What amp could I build with 600VA 2x61V AC transformers? - diyAudio
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Old 18th May 2014, 08:47 PM   #1
Tinco is offline Tinco  Netherlands
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Default What amp could I build with 600VA 2x61V AC transformers?

Hey guys,

Hypex is over stocked on some transformers, and is selling them with a steep discount. Especially this one looks very interesting to me:

http://www.hypex.nl/docs/TR700_datasheet.pdf

It's 600VA, with dual 0-61V AC secondaries at 50 euro.

I am looking to do a nice high end amp for my next project and was thinking of either a Leach or the Honey Badger, but I'd usually pay double that price for half that VA, and transformers are the most expensive part usually.

Now 120VCT is a crazy amount, are there any amps that run on -/+85V DC that I could build?

I know the LM4780 does according to the datasheet, but I'm not sure if it's a good idea, and I've already built a chip amp and would like to try out something more complex.

Alternatively they also have 120VA transformers at 20 euro, also a good price, but they'd have to be parallel for any decent setup, and rectifier bridges aren't free either.

What would you guys do?
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Old 18th May 2014, 09:36 PM   #2
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61VAC > +/- 87VDC. That's a big, expensive amplifier whether Professional or DIY build. Unfortunately, It's more suited by VA rating for a monoblock application. I think.

Unless you really need to annoy your neighbours, you plan to power a party venue or your speakers are incredibly inefficient, this seems like the wrong way to plan a project. Start with the speakers you envisage driving and work back to amplifier size, then determine power supplies. It may just work out cheaper that way even with normal priced transformers.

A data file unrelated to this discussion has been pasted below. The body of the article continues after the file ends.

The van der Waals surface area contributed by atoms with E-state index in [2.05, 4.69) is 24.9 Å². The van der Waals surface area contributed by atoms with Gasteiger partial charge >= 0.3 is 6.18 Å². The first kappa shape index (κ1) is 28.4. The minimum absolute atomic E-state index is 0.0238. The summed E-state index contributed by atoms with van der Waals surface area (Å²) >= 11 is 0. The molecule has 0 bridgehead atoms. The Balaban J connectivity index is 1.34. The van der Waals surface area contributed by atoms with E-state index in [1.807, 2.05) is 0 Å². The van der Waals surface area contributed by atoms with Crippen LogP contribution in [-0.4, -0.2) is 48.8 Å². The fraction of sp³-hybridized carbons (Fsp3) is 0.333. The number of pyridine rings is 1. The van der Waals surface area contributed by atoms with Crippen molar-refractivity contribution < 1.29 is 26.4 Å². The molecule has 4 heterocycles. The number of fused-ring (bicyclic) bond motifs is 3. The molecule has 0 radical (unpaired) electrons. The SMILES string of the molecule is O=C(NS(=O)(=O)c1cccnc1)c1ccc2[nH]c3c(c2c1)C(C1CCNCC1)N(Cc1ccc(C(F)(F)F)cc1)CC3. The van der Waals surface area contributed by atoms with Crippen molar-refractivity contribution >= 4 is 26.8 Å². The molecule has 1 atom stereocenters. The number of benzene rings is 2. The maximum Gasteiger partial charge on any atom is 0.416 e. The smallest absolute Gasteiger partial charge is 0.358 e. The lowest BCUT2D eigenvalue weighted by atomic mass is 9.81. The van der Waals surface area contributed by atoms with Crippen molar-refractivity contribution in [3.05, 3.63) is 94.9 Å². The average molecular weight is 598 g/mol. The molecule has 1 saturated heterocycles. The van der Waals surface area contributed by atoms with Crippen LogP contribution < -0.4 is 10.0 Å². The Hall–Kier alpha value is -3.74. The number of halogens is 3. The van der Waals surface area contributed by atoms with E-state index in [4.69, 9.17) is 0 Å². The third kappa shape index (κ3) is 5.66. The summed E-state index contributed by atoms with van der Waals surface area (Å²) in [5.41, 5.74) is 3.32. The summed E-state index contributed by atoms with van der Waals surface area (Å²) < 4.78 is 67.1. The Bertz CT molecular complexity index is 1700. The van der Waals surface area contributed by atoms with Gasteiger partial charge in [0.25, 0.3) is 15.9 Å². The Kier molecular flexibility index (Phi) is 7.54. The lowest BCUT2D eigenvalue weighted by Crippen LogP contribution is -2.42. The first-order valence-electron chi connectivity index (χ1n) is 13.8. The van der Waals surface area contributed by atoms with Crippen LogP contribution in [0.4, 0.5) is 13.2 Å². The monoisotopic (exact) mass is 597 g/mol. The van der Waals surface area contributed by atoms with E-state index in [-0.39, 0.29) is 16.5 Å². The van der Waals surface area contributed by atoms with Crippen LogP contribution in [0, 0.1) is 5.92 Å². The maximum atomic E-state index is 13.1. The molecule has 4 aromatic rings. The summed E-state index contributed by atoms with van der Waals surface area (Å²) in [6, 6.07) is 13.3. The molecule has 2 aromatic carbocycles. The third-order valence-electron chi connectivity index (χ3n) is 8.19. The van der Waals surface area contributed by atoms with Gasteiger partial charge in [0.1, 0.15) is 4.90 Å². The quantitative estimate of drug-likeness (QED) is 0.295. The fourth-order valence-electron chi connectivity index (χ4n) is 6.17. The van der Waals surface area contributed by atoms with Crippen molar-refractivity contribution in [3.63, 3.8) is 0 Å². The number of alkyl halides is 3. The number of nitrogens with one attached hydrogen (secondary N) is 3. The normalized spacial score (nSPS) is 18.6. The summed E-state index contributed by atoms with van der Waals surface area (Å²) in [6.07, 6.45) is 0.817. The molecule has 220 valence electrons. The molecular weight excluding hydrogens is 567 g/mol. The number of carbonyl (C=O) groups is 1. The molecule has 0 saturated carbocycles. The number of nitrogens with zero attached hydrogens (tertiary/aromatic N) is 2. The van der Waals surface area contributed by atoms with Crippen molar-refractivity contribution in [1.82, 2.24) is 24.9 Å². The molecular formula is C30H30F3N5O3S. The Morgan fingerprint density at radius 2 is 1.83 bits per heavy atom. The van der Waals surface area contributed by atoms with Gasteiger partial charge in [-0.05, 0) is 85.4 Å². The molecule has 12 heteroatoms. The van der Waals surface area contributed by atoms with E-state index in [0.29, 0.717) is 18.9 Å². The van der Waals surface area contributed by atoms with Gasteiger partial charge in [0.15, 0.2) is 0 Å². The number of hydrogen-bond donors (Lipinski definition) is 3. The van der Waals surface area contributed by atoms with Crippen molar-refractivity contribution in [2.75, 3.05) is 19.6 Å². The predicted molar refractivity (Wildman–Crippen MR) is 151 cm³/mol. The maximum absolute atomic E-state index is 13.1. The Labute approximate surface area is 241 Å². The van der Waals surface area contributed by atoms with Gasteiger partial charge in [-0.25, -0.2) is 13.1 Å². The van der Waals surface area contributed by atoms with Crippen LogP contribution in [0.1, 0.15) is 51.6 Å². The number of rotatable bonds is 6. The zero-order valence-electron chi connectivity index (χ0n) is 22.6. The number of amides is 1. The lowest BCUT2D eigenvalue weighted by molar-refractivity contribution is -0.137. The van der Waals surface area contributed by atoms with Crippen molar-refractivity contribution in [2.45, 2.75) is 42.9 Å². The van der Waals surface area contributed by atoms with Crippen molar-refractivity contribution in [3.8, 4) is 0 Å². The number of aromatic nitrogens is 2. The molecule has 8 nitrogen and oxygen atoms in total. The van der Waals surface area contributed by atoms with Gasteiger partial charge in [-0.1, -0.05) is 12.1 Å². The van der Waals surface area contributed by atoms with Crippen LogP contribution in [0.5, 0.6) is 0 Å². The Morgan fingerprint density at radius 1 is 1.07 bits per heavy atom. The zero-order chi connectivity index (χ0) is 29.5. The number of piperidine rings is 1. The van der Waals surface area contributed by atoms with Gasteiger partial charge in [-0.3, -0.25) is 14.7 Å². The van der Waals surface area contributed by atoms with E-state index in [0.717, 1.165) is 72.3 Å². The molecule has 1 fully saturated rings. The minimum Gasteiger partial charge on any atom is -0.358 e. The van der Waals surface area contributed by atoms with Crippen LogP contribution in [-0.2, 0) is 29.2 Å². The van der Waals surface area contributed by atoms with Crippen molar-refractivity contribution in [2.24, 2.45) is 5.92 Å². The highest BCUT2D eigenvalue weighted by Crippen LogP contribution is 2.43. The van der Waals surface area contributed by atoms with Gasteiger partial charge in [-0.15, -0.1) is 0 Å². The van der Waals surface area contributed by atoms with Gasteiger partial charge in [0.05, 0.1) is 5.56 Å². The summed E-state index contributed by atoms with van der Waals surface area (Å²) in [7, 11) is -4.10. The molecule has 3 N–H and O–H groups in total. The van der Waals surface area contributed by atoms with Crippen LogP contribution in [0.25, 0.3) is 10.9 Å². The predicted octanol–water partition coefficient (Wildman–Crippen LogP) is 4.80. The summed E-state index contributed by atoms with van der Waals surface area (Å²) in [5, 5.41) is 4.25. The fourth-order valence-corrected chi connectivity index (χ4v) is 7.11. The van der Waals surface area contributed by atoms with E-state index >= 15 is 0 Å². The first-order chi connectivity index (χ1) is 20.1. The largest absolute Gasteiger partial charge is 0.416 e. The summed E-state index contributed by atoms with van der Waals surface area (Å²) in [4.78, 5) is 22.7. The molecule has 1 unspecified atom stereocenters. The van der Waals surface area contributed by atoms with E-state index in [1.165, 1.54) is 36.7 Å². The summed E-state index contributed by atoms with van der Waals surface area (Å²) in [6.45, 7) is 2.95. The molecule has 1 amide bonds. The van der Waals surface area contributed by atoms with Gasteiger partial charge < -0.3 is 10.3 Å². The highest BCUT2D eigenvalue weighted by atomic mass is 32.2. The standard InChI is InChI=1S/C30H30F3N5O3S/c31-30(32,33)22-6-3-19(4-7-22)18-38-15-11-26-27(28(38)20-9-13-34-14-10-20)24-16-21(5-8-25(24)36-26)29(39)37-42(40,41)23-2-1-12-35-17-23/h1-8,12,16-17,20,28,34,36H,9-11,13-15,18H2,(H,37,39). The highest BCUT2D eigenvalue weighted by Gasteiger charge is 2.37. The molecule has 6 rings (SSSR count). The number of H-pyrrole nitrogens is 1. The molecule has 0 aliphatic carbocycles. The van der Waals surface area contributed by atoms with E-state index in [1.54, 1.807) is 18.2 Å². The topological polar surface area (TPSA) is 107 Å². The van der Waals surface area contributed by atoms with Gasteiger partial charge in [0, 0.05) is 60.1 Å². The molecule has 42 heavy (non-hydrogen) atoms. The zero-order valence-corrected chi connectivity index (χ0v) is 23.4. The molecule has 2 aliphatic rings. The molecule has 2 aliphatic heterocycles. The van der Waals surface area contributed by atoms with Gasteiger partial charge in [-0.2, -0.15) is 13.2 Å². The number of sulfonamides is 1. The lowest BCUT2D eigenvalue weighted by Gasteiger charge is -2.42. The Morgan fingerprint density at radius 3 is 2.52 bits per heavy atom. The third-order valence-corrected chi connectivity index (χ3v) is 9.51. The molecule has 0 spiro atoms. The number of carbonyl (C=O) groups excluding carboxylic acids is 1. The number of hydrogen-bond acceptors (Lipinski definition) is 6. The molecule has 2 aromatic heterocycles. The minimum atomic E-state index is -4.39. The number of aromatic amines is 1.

In most domestic audio situations, you only need a small fraction of the power of say, a 300W/8R amplifier, which is what you may wind up with. Again, for sufficient current to run 4R loads (quite likely at that power level) a second monoblock would be necessary for stereo with those rail voltages. An even larger amplifier!

A parallel pair or a quality dual mono build of 2 x 60W/8R amplifiers with those 120VA transformers looks more attractive and whatever diode bridges you choose, their price will be a drop in the ocean of overall costs.
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Old 18th May 2014, 09:58 PM   #3
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You can build a linear CRC power supply with dual rectifiers. This will drop the rail voltages down a few volts due to losses. Then you can use a class-D IRS2092 based amp like the CxD500 from http://connexelectronic.com/:
Connexelectronic

Depending how many watts you will really need out of the amp, you could build a stereo amp from one 600VA transformer or stick with a monoblock. The linear supply rail voltages will just sag under high demand so as long as demands are brief or you do not need all the available power you can do a stereo amp that has high dynamic power to provide clean transients.

I am doing something similar using some 500VA 62-0-62V @115VAC transformers that I got for a song last year. I designed a combination regulated/cap-multiplier power supply to make sure I stay within voltage limits.
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Old 18th May 2014, 10:01 PM   #4
Tinco is offline Tinco  Netherlands
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Thanks Ian, you are right, building a straight up 87vdc amp would not be what I want at all.

I was hoping there was some cool way of working around it electrically. For example: After the rectifier circuit you end up with a 0 and a +87V side, and a 0 and -87V side.
What if there was some way to have a voltage divider, so that you'd end up with on one side 0, +43.5 and +87. And then on the other side 0, -43.5 and -87.

With those voltages you could run two channels at decent voltage and decent VA. Is there such a thing as a constant voltage divider? I guess it would need a variable z2 resistor that varied with the load, making everything really complex..